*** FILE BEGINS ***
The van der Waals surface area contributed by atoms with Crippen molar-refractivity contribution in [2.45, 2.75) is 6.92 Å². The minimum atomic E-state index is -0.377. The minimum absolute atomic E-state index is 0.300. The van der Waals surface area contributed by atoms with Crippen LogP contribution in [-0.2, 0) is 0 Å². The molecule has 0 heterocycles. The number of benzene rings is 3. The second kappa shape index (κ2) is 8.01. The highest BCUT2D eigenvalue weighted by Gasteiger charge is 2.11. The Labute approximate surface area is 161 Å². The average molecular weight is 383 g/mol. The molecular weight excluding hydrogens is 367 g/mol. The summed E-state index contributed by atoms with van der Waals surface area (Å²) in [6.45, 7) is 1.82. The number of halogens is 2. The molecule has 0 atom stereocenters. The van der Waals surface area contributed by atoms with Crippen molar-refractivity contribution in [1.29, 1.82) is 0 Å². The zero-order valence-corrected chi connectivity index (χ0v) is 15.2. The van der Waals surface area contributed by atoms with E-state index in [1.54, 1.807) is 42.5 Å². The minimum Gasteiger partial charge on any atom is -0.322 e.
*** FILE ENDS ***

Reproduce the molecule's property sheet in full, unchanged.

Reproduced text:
The van der Waals surface area contributed by atoms with Crippen molar-refractivity contribution in [2.45, 2.75) is 6.92 Å². The minimum atomic E-state index is -0.377. The minimum absolute atomic E-state index is 0.300. The van der Waals surface area contributed by atoms with Crippen LogP contribution in [-0.2, 0) is 0 Å². The molecule has 0 heterocycles. The number of benzene rings is 3. The second kappa shape index (κ2) is 8.01. The highest BCUT2D eigenvalue weighted by Gasteiger charge is 2.11. The Labute approximate surface area is 161 Å². The average molecular weight is 383 g/mol. The molecular weight excluding hydrogens is 367 g/mol. The summed E-state index contributed by atoms with van der Waals surface area (Å²) in [6.45, 7) is 1.82. The number of halogens is 2. The molecule has 0 atom stereocenters. The van der Waals surface area contributed by atoms with Crippen molar-refractivity contribution in [1.29, 1.82) is 0 Å². The zero-order valence-corrected chi connectivity index (χ0v) is 15.2. The van der Waals surface area contributed by atoms with E-state index in [1.54, 1.807) is 42.5 Å². The minimum Gasteiger partial charge on any atom is -0.322 e.